Charity calls for 'lunatics' term to be removed from Irish law
An Irish charity that supports people with intellectual disabilities has called for an end to the use of the term 'lunatics' in Irish law to describe people with intellectual disabilities or mental health problems.
Inclusion Ireland said despite repeated promises of change the term was still used in Irish law.
It wants the Republic's 1871 Lunacy Act and the Ward of Court system reformed.
The charity said there was an urgent need to reform this long outdated law.
Chief executive Paddy Connolly said: "This is not an old law that has no affect on people in modern Ireland.
"Every week Inclusion Ireland receives calls from people who have been severely adversely affected by this law.
"People with an intellectual disability, serious mental health problems, dementia and acquired brain injury are all affected by this law, which takes away a person's right to make decisions about their life.
"The Lunacy Act allows for the Ward of Court system, which means that for someone who has been made a 'Ward of Court', the court makes all decisions about their lives, from medical and money decisions, to leaving the country and marrying."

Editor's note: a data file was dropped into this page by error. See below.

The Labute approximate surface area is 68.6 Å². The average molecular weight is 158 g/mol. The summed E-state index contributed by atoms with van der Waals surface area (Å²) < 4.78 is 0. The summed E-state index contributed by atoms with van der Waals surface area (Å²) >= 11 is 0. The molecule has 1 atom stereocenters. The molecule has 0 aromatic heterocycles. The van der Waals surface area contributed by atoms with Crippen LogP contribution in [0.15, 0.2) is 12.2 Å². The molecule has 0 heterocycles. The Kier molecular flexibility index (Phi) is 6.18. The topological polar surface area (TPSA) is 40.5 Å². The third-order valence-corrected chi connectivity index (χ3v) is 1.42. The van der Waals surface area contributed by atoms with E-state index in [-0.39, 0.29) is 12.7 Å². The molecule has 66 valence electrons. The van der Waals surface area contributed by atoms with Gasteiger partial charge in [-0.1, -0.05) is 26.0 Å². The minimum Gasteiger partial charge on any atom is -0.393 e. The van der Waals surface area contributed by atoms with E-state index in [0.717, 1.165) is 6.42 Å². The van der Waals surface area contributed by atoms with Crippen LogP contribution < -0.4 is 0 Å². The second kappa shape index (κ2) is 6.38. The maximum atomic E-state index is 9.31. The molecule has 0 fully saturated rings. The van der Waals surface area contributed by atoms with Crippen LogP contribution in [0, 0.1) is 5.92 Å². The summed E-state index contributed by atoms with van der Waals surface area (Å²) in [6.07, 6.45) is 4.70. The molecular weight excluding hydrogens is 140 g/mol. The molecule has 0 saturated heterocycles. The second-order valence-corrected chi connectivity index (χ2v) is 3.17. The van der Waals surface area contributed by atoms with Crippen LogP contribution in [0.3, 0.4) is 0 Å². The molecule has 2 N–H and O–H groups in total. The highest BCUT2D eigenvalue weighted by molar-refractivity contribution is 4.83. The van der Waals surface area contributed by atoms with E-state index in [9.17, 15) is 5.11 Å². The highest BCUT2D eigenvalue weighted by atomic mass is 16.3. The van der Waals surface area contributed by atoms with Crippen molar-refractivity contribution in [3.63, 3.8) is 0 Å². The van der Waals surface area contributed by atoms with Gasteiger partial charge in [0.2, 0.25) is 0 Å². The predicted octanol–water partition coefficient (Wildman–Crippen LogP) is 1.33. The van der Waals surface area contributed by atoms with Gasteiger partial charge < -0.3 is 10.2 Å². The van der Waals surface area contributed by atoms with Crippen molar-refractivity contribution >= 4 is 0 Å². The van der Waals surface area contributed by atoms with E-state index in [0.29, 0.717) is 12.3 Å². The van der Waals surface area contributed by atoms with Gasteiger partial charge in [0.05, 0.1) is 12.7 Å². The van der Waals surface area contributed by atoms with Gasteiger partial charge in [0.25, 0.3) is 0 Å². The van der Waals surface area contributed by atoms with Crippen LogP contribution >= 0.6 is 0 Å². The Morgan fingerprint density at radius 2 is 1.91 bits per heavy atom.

Mr Connolly said Ireland was "behind" every other European country in this area.
"While other countries allow for people to be supported to make decisions, Ireland takes all rights away from the person and the court imposes a decision on them.
"We need to move away from the paternalistic stance of looking after what we decide are people's 'best interests', and move towards recognising a person's right to make decisions about their own lives, and to enable them to be supported to make decisions.
"The government says that without modern capacity law Ireland cannot ratify the UN Convention on the Rights of Persons with Disabilities, which we signed up to nearly six years ago.
"Modern law in this area was promised since 2008 by the previous government, and the current coalition committed to modern capacity law in their 2011 Programme for Government."